• Abstract: Globally, research has shown that, there is a high correlation between the level of per capita income and the rate of female labour force participation. At the same time the agency and autonomy of women in a country improve with the level of female labour force participation. Sen (2000) has argued that the autonomy and agency of women in a society and their empowerment is enabled by four conditions in their lives. First the higher the education level of women, the more empowered they are likely to feel. Second, if they are working outside the home, they are likely to feel a sense of autonomy and empowerment. Third, they should also have an independent source of income from that of the significant other in their household. Finally, their empowerment can be usually enhanced if they own assets and have access to them. One can see from this analysis that the first three requirements for women’s’ empowerment are related to each other and to some extent co-dependent. We will keep these considerations in mind as we analyse labour markets and how women engaged with them in different parts of the world.
  • Topic: Development, Economics, Education, Gender Issues, Labor Issues, Women, Employment, Inequality
  • Political Geography: India
  • Author: Anand Shrivastava, Rosa Abraham
  • Publication Date: 05-2019
  • Content Type: Working Paper
  • Institution: Centre for Sustainable Employment, Azim Premji University
  • Abstract: With the lack of official government data on unemployment and other labour market indicators, the most viable and recent source have been the regular household surveys conducted by the Centre for Monitoring the Indian Economy (CMIE). Given the differences in methods in data collection, it becomes exceedingly important to establish some comparability between the government and the CMIE datasets. This paper attempts to do that using two methods. First we fit a model of employment status on the CMIE data and see how well it predicts outcomes in the older Labour Bureau 2015-16 and NSS 2011-12 data. Then we compare state-level estimates of broad labour market indicators from CMIE 2016 and Labour Bureau 2015-16 datasets. The broad results are that despite differences in methodologies, the estimates for men are quite comparable between the surveys, while measures of women’s participation in the labour force seem particularly sensitive to the way questions are asked in surveys.
  • Topic: Economics, Labor Issues, Work Culture, Labor Policies, Participation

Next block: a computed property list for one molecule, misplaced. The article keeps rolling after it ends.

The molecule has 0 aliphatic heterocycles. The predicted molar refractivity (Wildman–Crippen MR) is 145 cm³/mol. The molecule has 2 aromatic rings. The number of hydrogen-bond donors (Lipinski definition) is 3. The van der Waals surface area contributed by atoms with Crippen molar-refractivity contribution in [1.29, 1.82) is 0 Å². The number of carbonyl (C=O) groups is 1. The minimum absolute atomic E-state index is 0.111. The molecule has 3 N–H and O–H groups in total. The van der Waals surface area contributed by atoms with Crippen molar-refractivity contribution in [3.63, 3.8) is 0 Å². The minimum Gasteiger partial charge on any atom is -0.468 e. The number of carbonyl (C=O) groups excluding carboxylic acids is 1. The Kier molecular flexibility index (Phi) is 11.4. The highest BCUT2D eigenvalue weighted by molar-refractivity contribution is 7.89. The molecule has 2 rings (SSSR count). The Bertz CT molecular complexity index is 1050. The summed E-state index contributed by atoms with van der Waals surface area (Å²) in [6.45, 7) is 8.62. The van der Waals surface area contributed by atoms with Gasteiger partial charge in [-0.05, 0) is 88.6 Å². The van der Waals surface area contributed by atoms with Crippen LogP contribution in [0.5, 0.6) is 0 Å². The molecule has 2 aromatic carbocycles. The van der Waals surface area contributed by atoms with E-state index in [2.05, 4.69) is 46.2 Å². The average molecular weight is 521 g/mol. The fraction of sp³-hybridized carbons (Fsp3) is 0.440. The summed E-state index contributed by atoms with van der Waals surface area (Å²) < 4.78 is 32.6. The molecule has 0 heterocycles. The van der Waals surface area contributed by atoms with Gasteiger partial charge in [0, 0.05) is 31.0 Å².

• Political Geography: India
  • Author: Santosh Mehrotra, Sharmistha Sinha
  • Publication Date: 01-2019
  • Content Type: Working Paper
  • Institution: Centre for Sustainable Employment, Azim Premji University
  • Abstract: A continuous and sharp decline in the already depressed female labour force participation rate in India post 2005, particularly in the face of its rapid economic growth raises questions about the inclusiveness of the growth process. The paper recommends a set of policies based on the analysis of the nature and trends of female work participation and a brief analysis of the underlying reasons behind such trends. Women are moving out of the low productivity agricultural sector, which necessitates an increase in employment opportunities in the nonagricultural sector, particularly in rural and in semi-urban locations. Improving skills for employability, especially in manufacturing clusters (which is where the jobs are) located close to young girls’ rural homes, would help the females to join the labour force if non-agricultural jobs are growing. To release women from unpaid work in the household to join the paid labour force, it is essential to improve child care facilities and other basic service facilities, which again calls for raising the share of public expenditure in some sectors and specific facilities. For instance, increasing single working women’s housing, making public transport safer, and modifying public programmes to cater to women’s needs can pave the way for more women to engage and remain in the labour force, become active participants in the growth process, and thus achieve greater economic empowerment.
  • Topic: Economics, Gender Issues, Labor Issues, Women, Employment
  • Political Geography: India
  • Author: Divya Prakash, Sabina Dewan
  • Publication Date: 01-2019
  • Content Type: Working Paper
  • Institution: Centre for Sustainable Employment, Azim Premji University
  • Abstract: Indians are optimistic. According to the Pew Research Center’s 2017 Global Attitudes Survey, three out of four Indians believe that, “when children today in India grow up, they will be better off financially than their parents” (Pew Global Attitudes Survey, 2017). Families hinge their hopes on the ability of the next generation to work hard, earn a living, and be a source of financial support. For years now, the nation has done the same, pinning its economic ambitions to a demographic advantage, or youth bulge, that is set to continue only for the next two decades. Unless there are pathways to productive and high-quality employment, the nation’s youth will not be able to deliver on these expectations. How has India’s economy fared on job creation over the past decade? The country had just under 466 million people in the labour force1 in 2015, with a participation rate of 50.3 percent (Labour Bureau, 2015/16). An analysis of Labour Bureau data over a period of four years from 2012 to 2015 shows that on average, 4.75 million people were added to the labour force per year. According to the Labour Bureau’s Employment-Unemployment survey, between 2012 to 2015, the economy generated a total of 9 million jobs, based on Usual Principal Status -- the activity that an individual is engaged in for a major part of the reference year (Labour Bureau, 2011/12 to 2015/16).
  • Topic: Economics, Labor Issues, Employment, Work Culture, Job Creation
  • Political Geography: India
  • Author: Amay Narayan, Amit Basole
  • Publication Date: 05-2018
  • Content Type: Working Paper
  • Institution: Centre for Sustainable Employment, Azim Premji University
  • Abstract: Despite its weak performance in terms of job creation in recent years, the organised manufacture sector remains vital to employment policy. This paper investigates the aggregate trends in this sector, in employment, output, labour-capital ratio, as well as wage share and wage rates at the three-digit NIC level over a long period from 1983 to 2016 using the Annual Survey of Industries data. We show that three distinct sub-periods can be identified within the overall period. Further, using shift-share decomposition we show that most of the decline in the L/K ratio can be explained by within industry changes. Finally, we analyse industries with respect to their capacity to deliver job growth as well as wage growth.
  • Topic: Economics, Employment, Economic growth, Manufacturing
  • Political Geography: India